The Ethics And Consequences Of Following Military Orders

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Following Military Orders
The Ethics and Consequences
William S. Brown
Ashford University
Introduction to Ethics and Social Responsibility SOC120
Mariana Dannelly

JULY 22, 2013

Following Military Orders
The Ethics and Consequences

All military units depend on discipline and good order in order to function smoothly in order to accomplish the mission, paramount of these disciplines is the ability give an order, and to have that order carried out, however there are orders that are of such ethical dubiousness that they can and should be thoroughly questioned. In the following pages of this paper, the writer will attempt to show several ethical scenarios, encountered by a soldier, and how using various ethical theories, the soldier would handle them. Military members who fail to obey the lawful orders of their superiors risk serious consequences. Article 90 of the Uniform Code of Military Justice (UCMJ) makes it a crime for any military member to willfully disobey the orders of a superior commissioned officer. Article 91 makes it a crime to willfully disobey a superior Noncommissioned or Warrant Officer. Article 92 makes it a crime to disobey any lawful order (the disobedience does not have to be "willful" under this article). In fact, under Article 90, during times of war, a military member who willfully disobeys a superior commissioned officer can be sentenced to death. Seems like good motivation to obey any order you are given, right? Nope. These articles require the obedience of LAWFUL orders. An order, which is unlawful, not only does not need to be obeyed, but obeying such an order can result in criminal prosecution of the one who obeys it. Military courts have long held that military members are accountable for their actions even while following orders -- if the order was illegal. Powers, R. (2013)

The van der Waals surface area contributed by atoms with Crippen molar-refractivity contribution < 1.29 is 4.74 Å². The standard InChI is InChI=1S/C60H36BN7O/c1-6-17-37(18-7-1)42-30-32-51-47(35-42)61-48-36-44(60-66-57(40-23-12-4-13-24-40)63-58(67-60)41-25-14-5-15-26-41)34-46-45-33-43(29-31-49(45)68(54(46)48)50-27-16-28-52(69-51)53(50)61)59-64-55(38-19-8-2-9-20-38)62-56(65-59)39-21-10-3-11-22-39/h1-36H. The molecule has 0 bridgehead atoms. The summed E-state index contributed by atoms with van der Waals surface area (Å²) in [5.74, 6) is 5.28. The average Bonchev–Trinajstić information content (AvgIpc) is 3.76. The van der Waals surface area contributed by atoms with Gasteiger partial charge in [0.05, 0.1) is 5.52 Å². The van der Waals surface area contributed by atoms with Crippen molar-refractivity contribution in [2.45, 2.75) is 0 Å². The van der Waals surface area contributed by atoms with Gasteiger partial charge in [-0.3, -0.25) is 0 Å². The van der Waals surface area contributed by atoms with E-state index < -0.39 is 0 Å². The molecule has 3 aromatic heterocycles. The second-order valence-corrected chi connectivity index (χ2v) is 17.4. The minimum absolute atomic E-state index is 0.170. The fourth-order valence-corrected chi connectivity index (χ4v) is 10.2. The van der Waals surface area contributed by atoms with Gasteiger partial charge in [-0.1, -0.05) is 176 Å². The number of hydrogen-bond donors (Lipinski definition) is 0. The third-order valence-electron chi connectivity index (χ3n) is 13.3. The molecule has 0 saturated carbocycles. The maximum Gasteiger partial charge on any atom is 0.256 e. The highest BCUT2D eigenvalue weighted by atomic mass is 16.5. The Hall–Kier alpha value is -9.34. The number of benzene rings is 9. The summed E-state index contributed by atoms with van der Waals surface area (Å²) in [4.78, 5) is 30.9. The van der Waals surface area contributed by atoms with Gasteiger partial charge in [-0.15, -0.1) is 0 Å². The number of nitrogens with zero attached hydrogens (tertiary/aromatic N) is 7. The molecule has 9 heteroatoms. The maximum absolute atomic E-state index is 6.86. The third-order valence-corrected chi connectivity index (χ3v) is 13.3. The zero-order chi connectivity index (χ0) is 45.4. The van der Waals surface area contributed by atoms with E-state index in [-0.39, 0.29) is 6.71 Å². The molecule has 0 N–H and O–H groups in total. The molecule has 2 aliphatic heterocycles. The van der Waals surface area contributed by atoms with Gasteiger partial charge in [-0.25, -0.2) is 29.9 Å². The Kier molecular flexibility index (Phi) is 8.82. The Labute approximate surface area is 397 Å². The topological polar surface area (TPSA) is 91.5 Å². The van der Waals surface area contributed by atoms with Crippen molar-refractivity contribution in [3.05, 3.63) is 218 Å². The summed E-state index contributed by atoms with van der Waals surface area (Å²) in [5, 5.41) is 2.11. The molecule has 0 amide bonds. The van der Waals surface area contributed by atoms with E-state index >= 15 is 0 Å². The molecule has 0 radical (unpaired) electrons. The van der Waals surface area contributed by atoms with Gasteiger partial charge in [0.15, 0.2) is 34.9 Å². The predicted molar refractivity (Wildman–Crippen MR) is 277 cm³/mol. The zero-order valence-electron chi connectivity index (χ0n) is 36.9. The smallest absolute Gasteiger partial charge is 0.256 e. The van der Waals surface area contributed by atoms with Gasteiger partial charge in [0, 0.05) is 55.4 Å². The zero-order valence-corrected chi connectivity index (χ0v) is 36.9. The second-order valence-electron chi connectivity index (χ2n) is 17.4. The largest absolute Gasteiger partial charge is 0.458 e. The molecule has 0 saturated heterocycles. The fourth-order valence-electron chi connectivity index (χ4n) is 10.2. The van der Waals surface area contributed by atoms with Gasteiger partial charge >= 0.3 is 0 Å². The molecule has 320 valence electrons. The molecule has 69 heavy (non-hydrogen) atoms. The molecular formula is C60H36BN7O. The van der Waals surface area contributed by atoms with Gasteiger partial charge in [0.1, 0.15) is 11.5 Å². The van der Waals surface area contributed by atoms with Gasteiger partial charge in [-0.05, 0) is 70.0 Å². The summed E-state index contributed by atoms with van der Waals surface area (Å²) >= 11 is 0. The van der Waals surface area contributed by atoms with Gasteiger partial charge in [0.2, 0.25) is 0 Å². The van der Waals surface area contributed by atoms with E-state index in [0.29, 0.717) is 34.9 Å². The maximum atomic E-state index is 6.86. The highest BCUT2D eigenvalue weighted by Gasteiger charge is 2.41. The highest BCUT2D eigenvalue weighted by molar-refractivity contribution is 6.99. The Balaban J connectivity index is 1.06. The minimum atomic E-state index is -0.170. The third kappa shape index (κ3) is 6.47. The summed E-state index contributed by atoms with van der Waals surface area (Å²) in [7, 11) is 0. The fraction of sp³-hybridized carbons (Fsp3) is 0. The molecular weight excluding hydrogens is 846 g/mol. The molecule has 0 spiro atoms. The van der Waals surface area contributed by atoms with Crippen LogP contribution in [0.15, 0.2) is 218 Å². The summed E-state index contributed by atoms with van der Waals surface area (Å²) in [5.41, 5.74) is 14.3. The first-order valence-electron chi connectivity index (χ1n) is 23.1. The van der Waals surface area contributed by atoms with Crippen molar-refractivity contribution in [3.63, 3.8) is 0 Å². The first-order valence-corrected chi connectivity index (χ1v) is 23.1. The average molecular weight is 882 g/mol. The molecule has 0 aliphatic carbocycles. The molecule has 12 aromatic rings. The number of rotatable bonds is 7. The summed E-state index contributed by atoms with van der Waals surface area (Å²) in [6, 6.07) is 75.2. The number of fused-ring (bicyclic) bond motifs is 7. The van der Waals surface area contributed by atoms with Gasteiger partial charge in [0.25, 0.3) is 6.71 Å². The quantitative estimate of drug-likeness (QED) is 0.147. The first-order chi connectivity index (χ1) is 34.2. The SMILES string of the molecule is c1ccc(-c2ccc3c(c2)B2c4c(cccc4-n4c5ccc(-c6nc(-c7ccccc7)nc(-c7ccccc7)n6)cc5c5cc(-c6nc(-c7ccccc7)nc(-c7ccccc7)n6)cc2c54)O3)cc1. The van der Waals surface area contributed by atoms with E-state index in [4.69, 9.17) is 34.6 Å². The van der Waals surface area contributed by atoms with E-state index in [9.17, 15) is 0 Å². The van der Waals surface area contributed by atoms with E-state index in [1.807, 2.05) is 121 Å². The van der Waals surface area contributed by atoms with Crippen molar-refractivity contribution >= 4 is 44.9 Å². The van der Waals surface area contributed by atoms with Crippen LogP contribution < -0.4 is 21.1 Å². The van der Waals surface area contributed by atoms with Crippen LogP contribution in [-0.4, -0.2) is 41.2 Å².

The first situation we will examine is the Nuremberg trials, where the ethics of following orders was quite possibly the most famous instance in history. November 20, 1945, marked the start of the Nuremberg trials that lasted thru April 13, 1949. During the trials, numerous defendants used the excuse of "I was only following orders", further using the rational that the orders given were for the greater good and were necessary to keep the peace. (History, U.S., nd) In the case of Nuremberg, the Utilitarian (Nazi) theorist would argue that with over two hundred million people living under the control of the Reich, what happened to twenty million people was acceptable, because more people benefited than did not. The Deontologist, however, would argue that morally there is no way to justify the crimes committed, whether a soldier was following orders or not, because you are depriving another of their right to live and be free, simply because of their race, religion, politics, etc. Virtue Ethics would argue that the soldier or individual would have refused to follow the order, regardless of consequence, because it would be the virtuous thing to do. Oskar Schindler is an excellent example of Virtue Ethics, even though in the beginning Schindler was all about making money in the later part World War Two he used his entire fortune to save as many of his Jewish workers that he could. At the wars end due to Oskar Schindlers efforts saved an estimated twelve hundred Jews and spent his last penny keeping as many of his "children" alive. (Bulow, L., 2011-2013). In 1972, the trial of Lieutenant William Calley ended in his conviction for the murder of civilians at the village of My Lai, South Vietnam. All through his trial, Lt. Calley claimed that he was following the orders of those higher in the chain of command. (Wanke, P.C., et al., September1972). Lt Calley was the only conviction to come from the massacre at My Lai, With Lt. Calleys' immediate commander, Captain Ernest Medina, acquitted and Calleys' Battalion Commander Colonel Henderson, were acquitted.